Organic Broadcaster

Proof Positive – Research highlights best practices for propane-fueled flame weeding

By Stevan Z. Knezevic, Chris Bruening, and George Gogos, University of Nebraska

Flame weeding has received renewed interest for its potential in not only organic, but also conventional cropping systems, especially in those fields where there is an increase in herbicide-resistant weeds.

Flame weeding controls weeds by heating plant tissue rather than burning it. Propane burners can generate combustion temperatures of over 2000 degrees F, which rapidly raises the temperature of exposed plant tissues. The resulting thermal shock to the plant tissues boils water molecules inside the cell and breaks up proteins, especially in the cell wall. The expanding water generates pressure that ultimately ruptures the cell wall, thereby dehydrating the plants through cell leakage. Eventually the plants die or their competitive ability is drastically reduced.

Flaming provides multiple advantages, including the fact that it:

(1) leaves no chemical residues in plants, soil, air or water;

(2) does not produce chemical drift hazards or herbicide carry-over to the next season;

(3) can control herbicide-tolerant or resistant weeds;

(4) reduces the need for repeated cultivation that promotes the risk of new weed flushes or increased soil erosion:

(5) is less costly than hand weeding, thus providing direct economic savings.

At the University of Nebraska, we have con­ducted a series of over 40 studies from 2008 to 2012 that resulted in many journal and proceeding articles about crop tolerance to heat and weed control with flame weeding in field corn, popcorn, sweet corn, sunflower, soybean, sorghum and winter wheat. In these studies, we determined that the propane doses of 10 to 12 GPA (gallons per acre) were highly effective in controlling many broadleaf weeds at early growth stages (up to 10” tall), providing over 90% control of major species: velvetleaf, ivyleaf morningglory, redroot pigweed, common waterhemp, lambsquarters, field bindweed, kochia, and Venice mallow. The same dose of propane also provided 80% control of several grass species, including barnyardgrass, green foxtail, and yellow foxtail. Control of the above weeds can be done prior to crop planting, as well as before and after crop emergence.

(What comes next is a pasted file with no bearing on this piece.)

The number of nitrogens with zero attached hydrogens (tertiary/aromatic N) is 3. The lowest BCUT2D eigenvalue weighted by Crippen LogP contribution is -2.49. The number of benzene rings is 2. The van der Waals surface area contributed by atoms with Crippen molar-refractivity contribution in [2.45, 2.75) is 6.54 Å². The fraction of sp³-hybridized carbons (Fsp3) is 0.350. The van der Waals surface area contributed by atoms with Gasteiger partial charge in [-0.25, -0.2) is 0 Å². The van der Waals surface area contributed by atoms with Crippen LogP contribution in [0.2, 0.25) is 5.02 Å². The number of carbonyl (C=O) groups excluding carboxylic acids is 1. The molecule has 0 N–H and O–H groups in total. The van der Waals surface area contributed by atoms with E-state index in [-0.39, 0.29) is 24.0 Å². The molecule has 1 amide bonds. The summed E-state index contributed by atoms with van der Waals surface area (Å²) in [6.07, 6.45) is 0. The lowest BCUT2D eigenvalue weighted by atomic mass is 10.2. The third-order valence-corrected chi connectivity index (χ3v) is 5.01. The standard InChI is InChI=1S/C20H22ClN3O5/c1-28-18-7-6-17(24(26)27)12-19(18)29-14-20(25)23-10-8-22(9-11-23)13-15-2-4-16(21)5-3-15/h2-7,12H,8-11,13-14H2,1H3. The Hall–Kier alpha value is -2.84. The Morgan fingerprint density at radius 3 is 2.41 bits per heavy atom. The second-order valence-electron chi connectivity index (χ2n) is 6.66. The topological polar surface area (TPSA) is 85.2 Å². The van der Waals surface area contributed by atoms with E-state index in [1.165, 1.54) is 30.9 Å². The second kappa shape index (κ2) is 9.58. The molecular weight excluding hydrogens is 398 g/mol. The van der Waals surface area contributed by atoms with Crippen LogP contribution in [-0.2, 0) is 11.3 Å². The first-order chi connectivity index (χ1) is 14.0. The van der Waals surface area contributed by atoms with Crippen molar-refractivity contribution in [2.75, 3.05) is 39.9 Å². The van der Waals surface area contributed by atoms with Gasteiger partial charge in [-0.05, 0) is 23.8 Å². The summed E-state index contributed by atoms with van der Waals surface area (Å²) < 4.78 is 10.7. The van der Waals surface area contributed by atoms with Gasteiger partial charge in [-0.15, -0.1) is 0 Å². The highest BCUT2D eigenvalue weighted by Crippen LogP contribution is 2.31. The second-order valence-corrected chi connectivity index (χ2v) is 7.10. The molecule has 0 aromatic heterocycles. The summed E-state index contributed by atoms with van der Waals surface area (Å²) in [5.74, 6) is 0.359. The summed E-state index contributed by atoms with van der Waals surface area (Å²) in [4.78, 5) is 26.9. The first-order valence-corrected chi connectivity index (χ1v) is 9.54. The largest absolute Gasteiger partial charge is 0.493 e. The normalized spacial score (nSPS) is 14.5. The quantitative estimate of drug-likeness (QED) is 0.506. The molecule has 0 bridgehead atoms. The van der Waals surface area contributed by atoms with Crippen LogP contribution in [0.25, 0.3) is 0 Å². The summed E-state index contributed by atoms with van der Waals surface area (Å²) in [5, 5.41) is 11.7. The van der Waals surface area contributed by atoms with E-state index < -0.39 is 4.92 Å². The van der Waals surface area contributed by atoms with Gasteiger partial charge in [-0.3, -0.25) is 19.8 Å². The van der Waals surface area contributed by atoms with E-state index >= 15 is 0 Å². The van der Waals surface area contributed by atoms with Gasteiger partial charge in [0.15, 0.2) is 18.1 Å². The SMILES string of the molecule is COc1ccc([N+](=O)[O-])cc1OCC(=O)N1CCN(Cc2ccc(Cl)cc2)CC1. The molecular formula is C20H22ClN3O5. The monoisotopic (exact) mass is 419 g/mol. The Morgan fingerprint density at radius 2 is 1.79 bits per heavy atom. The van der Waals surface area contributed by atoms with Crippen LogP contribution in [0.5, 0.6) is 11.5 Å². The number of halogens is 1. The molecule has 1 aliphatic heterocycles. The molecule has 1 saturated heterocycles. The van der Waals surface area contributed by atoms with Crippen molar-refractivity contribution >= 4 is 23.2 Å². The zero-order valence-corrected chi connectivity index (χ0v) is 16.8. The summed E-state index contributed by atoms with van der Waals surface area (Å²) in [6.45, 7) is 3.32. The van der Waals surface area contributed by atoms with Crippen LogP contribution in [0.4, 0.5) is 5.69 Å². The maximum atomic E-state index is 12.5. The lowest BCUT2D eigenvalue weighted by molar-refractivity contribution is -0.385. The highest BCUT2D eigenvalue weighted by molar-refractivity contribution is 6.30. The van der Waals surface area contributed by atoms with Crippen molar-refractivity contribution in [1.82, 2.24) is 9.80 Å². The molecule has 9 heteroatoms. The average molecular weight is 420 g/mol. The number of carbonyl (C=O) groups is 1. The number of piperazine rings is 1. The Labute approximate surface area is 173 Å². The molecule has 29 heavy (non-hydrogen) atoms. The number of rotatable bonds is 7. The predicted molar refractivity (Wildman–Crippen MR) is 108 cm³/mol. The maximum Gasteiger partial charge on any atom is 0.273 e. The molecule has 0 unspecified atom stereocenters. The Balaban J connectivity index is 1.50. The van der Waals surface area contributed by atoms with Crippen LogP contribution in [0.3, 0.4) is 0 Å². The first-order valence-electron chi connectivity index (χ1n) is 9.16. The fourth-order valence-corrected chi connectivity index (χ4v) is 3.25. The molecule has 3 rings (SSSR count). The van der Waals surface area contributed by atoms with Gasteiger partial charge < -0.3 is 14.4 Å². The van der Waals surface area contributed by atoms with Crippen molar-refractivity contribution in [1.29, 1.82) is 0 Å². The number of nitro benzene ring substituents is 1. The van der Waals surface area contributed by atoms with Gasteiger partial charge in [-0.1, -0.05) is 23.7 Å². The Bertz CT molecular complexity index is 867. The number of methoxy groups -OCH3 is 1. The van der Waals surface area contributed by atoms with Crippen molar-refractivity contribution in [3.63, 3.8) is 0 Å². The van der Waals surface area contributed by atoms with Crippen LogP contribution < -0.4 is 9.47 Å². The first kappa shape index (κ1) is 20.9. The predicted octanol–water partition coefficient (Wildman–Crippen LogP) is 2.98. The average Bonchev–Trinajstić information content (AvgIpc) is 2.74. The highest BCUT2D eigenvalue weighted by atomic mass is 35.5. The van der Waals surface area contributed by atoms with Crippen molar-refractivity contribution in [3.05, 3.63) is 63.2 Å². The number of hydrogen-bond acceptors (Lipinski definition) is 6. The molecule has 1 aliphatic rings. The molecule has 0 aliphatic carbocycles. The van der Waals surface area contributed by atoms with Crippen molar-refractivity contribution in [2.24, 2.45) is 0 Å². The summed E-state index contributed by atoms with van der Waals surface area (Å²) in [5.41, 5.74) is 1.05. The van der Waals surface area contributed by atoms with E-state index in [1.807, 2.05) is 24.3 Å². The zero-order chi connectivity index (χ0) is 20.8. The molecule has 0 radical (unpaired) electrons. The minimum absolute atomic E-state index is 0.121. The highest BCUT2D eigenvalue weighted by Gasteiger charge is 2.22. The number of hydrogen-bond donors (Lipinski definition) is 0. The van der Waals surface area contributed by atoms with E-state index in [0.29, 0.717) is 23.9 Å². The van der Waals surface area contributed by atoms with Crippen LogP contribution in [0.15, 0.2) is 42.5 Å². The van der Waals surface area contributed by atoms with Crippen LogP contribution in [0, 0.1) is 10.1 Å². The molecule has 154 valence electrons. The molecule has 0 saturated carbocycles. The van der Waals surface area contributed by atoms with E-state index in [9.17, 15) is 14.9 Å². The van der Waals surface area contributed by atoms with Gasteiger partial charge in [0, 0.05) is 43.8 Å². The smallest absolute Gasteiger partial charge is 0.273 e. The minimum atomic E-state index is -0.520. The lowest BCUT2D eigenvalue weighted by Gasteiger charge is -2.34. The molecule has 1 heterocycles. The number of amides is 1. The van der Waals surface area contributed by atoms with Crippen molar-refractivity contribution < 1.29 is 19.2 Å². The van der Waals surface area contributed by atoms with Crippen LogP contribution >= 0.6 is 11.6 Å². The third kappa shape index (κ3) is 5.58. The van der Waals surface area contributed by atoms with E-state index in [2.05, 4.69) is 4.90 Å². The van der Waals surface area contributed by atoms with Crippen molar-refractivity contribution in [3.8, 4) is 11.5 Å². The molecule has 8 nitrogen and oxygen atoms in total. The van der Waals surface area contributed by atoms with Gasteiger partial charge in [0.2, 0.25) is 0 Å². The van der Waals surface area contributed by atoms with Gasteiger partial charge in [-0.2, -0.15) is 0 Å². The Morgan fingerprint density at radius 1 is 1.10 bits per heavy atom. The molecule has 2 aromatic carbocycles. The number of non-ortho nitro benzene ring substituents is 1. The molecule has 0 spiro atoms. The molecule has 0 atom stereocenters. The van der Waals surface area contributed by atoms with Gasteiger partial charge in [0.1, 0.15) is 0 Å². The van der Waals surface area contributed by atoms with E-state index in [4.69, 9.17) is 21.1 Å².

We also determined the tolerance level of major crops to propane flaming. The most tolerant crops are the grassy type crops such as field corn, popcorn, sweet corn, and sorghum, which can be safely flamed from VE (emergence) to V10 (10-leaf) growth stages, with a maximum of two post-emergence flaming operations per season. Soybean is tolerant to flaming only at the VE–VC stages (emergence-unfolded cotyledon) and after the V4 (4 trifoliate) growth stages. Sunflower is tolerant to flaming only at the VE–VC stage (emergence-cotyledon) and after the V8 (8 leaf) growth stage. Flam­ing in wheat is recommended only before crop emergence.

From an economic standpoint, the cost of a sin­gle flaming operation applied broadcast below crop canopy could be $12-15 per acre, without taking into account the costs of the equipment and labor [current price of propane ($1.20/ gallon) x 10 or 12 GPA]. Banded application (6 inches on either side of crop row) of flaming can cost $5-8 per acre due to lower propane use rates (4-6 gallons) per acre. Flaming can be utilized also as part of an integrated pest management program not only for weeds, but also for insect control in agronomic crops.

We have compiled results from this research into a training manual that describes the proper use of propane-fueled flaming as a weed control tool in major agronomic crops. The flame weeding manual contains 32 pages of text and color pictures. The pictures provide visuals of crop growth stages when flaming can be conducted safely without having side-effects on crop yield. Pictures of weeds provide visuals of appropriate growth stages when weeds need to be flamed to achieve good weed control. The manual is available as a free PDF download at www.agpropane.com/propane-safety-on-the-farm/ service-manuals-and-training-guides.

For additional information on flame weeding, contact Dr. Steven Knezevic (402-584-3808), sknezevic2@unl.edu.

January | February 2014

Comments are closed.